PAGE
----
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BYOE: Circuit Modules for Visualizing Abstract Concepts in Introductory Electrical Engineering Courses

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2018 ASEE Annual Conference & Exposition


Salt Lake City, Utah

Publication Date

June 23, 2018

Start Date

June 23, 2018

End Date

July 27, 2018

Conference Session

Panel Session

Tagged Division

Experimentation and Laboratory-Oriented Studies

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Paper Authors


Harry Courtney Powell University of Virginia

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Harry Powell is an Associate Professor of Electrical and Computer Engineering in the Charles L. Brown Department of Electrical and Computer Engineering at the University of Virginia. After receiving a Bachelor's Degree in Electrical Engineering in1978 he was an active research and design engineer, focusing on automation, embedded systems, remote control, and electronic/mechanical co-design techniques, holding 16 patents in these areas. Returning to academia, he earned a PhD in Electrical and Computer Engineering in 2011 at the University of Virginia. His current research interests include machine learning, embedded systems, electrical power systems, and engineering education.

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By its very nature, electrical engineering is largely an abstract discipline. While we can easily see the effects of an electrical process, i.e., a light comes on, or a motor turns, the underlying principles of the process are frequently only understood via mathematical expressions. This may lead to incomplete student comprehension or a level of discomfort with the material. Many undergraduate courses such as Circuits or Electronics include a laboratory component that attempts to alleviate this condition and frequently simple concepts such as Ohm's law, power consumption, or basic filters, are adequately exemplified. However other concepts such as phasors, superposition, fixed current sources, and controlled current sources are not covered in a laboratory context due to a lack of laboratory equipment that can adequately expose the underlying concepts. In this paper, we will present several simple printed circuit modules that will snap onto a typical solderless breadboard and allow students to perform experiments in these topics. We will offer typical laboratory assignments that might be used with each, and example test questions that might be included in exams or quizzes. An experiment that is seldom seen in introductory laboratory coursework is the direct phasor addition of several sinusoidal voltage sources. Traditionally this would require multiple synchronized signal generators, an expensive proposition. Our design exploits the use of cascaded all-pass filters, accepting one sinusoidal input and producing two equally spaced phase-shifted outputs. The original input is passed through as an output as well, thus deriving a total of three signals from a single source. The input frequency determines the amount of phase shift, but the output amplitudes are all constant at the same level as the input level. The circuit derives its power from the distribution rails on a typical solderless breadboard and includes a BNC connector for the signal generator input. Experiments that may be performed with this device include passive phasor voltage summation using resistive networks, superposition and phase measurements from multiple sources, operational amplifier voltage summers, and even low voltage 3-phase measurements. A second concept that is seen as an abstraction by most students is the fixed current source. Frequently it is presented as a part of homework problems, especially in the early stages of a linear circuits course as students are learning fundamental circuit laws. However, students never to get to experience its operation in a laboratory. Our current source is a true two-terminal device powered by a 9-volt battery and snaps into a solderless breadboard and is switchable between 10 or 20 mA. Experimentally, it may be employed to illustrate Norton and Thevenin equivalent circuits as well as fundamental concepts of mixed source superposition for D.C. circuits. A third concept that is only taught through lecture and homework is the voltage controlled current source. While this idea is vital to the understanding of MOSFET or BJT circuit models, it is never seen in a "pure" form; its operation is frequently obscured by the small-signal linearizations that are performed in transistor experiments and the operation of the underlying circuit model may easily be lost on the students. Our device snaps onto a solderless breadboard and derives its power from the voltage distribution rails. It allows experiments to be performed in which the central element of the exercise is a true voltage controlled voltage source. Examples include double loop calculations with a shared impedance between one of the voltage input nodes and the current output node. This may be expanded upon to allow students at the introductory levels to build, as a laboratory experiment, the small-signal model of a single stage transistor amplifier without having seen a "real" transistor, easing the pathway to understanding this crucial concept in later courses.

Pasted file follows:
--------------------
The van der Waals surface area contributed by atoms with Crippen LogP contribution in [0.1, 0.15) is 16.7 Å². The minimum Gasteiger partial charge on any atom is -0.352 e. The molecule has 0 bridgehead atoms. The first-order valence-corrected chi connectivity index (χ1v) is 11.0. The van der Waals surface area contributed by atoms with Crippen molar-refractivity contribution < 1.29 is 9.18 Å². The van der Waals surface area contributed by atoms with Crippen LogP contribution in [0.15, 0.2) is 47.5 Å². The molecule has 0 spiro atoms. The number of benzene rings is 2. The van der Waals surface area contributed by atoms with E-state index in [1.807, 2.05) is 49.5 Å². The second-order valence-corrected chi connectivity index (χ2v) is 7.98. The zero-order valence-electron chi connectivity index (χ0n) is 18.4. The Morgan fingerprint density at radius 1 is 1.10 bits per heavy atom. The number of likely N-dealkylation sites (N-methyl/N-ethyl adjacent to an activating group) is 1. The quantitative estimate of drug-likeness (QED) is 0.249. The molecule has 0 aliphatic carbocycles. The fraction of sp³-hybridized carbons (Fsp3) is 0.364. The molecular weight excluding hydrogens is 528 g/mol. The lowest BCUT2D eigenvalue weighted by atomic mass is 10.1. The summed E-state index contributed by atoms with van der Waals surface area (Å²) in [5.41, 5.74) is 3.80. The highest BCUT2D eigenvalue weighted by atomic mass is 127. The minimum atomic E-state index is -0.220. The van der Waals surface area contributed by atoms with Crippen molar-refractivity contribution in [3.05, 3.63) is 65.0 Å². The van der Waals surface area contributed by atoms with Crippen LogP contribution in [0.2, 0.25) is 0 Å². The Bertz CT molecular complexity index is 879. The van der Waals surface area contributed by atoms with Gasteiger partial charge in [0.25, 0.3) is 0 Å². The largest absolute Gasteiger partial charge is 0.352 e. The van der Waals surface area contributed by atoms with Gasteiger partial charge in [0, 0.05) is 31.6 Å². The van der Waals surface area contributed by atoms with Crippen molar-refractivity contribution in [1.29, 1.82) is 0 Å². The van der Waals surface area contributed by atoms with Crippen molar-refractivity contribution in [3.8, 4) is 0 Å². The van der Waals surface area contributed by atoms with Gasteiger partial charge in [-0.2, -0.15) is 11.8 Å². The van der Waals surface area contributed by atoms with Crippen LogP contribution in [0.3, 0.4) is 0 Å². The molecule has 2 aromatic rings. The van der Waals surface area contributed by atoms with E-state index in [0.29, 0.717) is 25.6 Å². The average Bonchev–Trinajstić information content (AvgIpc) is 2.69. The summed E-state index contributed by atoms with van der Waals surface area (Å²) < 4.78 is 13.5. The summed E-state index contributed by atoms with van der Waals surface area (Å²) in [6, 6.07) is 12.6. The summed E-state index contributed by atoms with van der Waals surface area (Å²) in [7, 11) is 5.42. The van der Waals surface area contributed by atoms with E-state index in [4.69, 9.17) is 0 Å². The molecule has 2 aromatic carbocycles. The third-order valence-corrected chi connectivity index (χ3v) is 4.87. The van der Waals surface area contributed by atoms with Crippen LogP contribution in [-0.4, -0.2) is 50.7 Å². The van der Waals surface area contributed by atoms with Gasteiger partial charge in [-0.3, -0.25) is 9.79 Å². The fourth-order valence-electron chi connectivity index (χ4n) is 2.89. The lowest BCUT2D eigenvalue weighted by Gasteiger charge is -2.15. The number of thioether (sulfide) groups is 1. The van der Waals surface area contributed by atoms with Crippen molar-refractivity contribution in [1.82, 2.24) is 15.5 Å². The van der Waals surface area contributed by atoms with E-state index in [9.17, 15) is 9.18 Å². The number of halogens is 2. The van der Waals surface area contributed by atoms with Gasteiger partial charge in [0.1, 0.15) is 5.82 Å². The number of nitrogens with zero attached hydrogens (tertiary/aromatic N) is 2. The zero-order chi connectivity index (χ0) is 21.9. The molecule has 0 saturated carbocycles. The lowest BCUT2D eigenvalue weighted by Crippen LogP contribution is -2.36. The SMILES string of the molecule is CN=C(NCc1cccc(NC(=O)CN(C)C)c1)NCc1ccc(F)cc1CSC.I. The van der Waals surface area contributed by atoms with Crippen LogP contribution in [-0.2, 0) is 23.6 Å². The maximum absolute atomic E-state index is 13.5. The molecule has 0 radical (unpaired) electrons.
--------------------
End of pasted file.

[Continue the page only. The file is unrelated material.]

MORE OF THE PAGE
Powell, H. C. (2018, June), BYOE: Circuit Modules for Visualizing Abstract Concepts in Introductory Electrical Engineering Courses Paper presented at 2018 ASEE Annual Conference & Exposition , Salt Lake City, Utah. 10.18260/1-2--30169

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